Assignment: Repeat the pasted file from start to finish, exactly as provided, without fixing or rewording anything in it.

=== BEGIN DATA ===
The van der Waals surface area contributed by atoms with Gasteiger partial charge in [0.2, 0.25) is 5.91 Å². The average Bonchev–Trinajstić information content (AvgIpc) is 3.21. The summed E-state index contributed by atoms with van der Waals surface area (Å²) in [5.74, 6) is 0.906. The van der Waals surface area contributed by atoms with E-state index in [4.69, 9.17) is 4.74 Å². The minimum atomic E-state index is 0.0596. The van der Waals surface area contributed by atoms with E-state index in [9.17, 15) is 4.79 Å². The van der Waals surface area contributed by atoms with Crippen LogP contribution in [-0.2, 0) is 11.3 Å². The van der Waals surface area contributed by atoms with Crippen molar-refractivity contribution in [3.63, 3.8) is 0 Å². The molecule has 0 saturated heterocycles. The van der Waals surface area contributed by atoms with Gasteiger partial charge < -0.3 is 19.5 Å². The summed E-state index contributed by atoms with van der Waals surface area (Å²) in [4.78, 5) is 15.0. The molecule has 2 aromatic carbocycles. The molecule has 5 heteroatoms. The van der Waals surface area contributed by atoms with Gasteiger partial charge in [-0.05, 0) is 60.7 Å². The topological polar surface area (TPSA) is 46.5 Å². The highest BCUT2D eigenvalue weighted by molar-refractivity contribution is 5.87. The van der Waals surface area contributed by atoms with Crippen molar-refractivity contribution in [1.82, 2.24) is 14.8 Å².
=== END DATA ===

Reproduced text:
The van der Waals surface area contributed by atoms with Gasteiger partial charge in [0.2, 0.25) is 5.91 Å². The average Bonchev–Trinajstić information content (AvgIpc) is 3.21. The summed E-state index contributed by atoms with van der Waals surface area (Å²) in [5.74, 6) is 0.906. The van der Waals surface area contributed by atoms with E-state index in [4.69, 9.17) is 4.74 Å². The minimum atomic E-state index is 0.0596. The van der Waals surface area contributed by atoms with E-state index in [9.17, 15) is 4.79 Å². The van der Waals surface area contributed by atoms with Crippen LogP contribution in [-0.2, 0) is 11.3 Å². The van der Waals surface area contributed by atoms with Crippen molar-refractivity contribution in [3.63, 3.8) is 0 Å². The molecule has 0 saturated heterocycles. The van der Waals surface area contributed by atoms with Gasteiger partial charge < -0.3 is 19.5 Å². The summed E-state index contributed by atoms with van der Waals surface area (Å²) in [4.78, 5) is 15.0. The molecule has 2 aromatic carbocycles. The molecule has 5 heteroatoms. The van der Waals surface area contributed by atoms with Gasteiger partial charge in [-0.05, 0) is 60.7 Å². The topological polar surface area (TPSA) is 46.5 Å². The highest BCUT2D eigenvalue weighted by molar-refractivity contribution is 5.87. The van der Waals surface area contributed by atoms with Crippen molar-refractivity contribution in [1.82, 2.24) is 14.8 Å².